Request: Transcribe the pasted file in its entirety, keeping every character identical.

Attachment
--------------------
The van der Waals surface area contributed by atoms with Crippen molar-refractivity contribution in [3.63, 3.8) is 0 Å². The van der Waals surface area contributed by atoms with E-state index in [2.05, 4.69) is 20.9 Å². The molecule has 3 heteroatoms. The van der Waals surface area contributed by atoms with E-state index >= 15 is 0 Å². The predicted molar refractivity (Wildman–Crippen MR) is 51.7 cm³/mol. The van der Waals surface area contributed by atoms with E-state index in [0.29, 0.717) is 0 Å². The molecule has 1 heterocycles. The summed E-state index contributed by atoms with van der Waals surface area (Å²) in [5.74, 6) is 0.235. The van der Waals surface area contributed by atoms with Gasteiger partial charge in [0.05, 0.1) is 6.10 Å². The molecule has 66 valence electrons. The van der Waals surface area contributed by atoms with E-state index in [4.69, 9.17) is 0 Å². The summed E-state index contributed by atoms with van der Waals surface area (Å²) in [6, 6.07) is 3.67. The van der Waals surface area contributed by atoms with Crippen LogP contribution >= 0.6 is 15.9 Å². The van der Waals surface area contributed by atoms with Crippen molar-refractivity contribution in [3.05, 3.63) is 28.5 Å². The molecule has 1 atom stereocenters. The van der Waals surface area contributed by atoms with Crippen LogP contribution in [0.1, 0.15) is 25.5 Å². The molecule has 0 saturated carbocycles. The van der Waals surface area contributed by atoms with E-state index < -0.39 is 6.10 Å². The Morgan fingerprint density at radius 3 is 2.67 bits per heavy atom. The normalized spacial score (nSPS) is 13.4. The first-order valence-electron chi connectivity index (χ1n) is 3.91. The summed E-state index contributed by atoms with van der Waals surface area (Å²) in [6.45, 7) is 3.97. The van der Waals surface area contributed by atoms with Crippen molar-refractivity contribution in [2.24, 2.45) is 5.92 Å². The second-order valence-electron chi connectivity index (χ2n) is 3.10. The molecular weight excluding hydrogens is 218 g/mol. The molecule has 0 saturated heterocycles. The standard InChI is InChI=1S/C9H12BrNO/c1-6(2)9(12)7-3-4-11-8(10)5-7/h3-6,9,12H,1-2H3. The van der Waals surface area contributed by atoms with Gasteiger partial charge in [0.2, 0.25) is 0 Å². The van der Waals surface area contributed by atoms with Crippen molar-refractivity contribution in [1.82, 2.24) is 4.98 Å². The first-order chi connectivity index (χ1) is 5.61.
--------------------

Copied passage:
The van der Waals surface area contributed by atoms with Crippen molar-refractivity contribution in [3.63, 3.8) is 0 Å². The van der Waals surface area contributed by atoms with E-state index in [2.05, 4.69) is 20.9 Å². The molecule has 3 heteroatoms. The van der Waals surface area contributed by atoms with E-state index >= 15 is 0 Å². The predicted molar refractivity (Wildman–Crippen MR) is 51.7 cm³/mol. The van der Waals surface area contributed by atoms with E-state index in [0.29, 0.717) is 0 Å². The molecule has 1 heterocycles. The summed E-state index contributed by atoms with van der Waals surface area (Å²) in [5.74, 6) is 0.235. The van der Waals surface area contributed by atoms with Gasteiger partial charge in [0.05, 0.1) is 6.10 Å². The molecule has 66 valence electrons. The van der Waals surface area contributed by atoms with E-state index in [4.69, 9.17) is 0 Å². The summed E-state index contributed by atoms with van der Waals surface area (Å²) in [6, 6.07) is 3.67. The van der Waals surface area contributed by atoms with Crippen LogP contribution >= 0.6 is 15.9 Å². The van der Waals surface area contributed by atoms with Crippen molar-refractivity contribution in [3.05, 3.63) is 28.5 Å². The molecule has 1 atom stereocenters. The van der Waals surface area contributed by atoms with Crippen LogP contribution in [0.1, 0.15) is 25.5 Å². The molecule has 0 saturated carbocycles. The van der Waals surface area contributed by atoms with E-state index < -0.39 is 6.10 Å². The Morgan fingerprint density at radius 3 is 2.67 bits per heavy atom. The normalized spacial score (nSPS) is 13.4. The first-order valence-electron chi connectivity index (χ1n) is 3.91. The summed E-state index contributed by atoms with van der Waals surface area (Å²) in [6.45, 7) is 3.97. The van der Waals surface area contributed by atoms with Crippen molar-refractivity contribution in [2.24, 2.45) is 5.92 Å². The second-order valence-electron chi connectivity index (χ2n) is 3.10. The molecular weight excluding hydrogens is 218 g/mol. The molecule has 0 saturated heterocycles. The standard InChI is InChI=1S/C9H12BrNO/c1-6(2)9(12)7-3-4-11-8(10)5-7/h3-6,9,12H,1-2H3. The van der Waals surface area contributed by atoms with Gasteiger partial charge in [0.2, 0.25) is 0 Å². The van der Waals surface area contributed by atoms with Crippen molar-refractivity contribution in [1.82, 2.24) is 4.98 Å². The first-order chi connectivity index (χ1) is 5.61.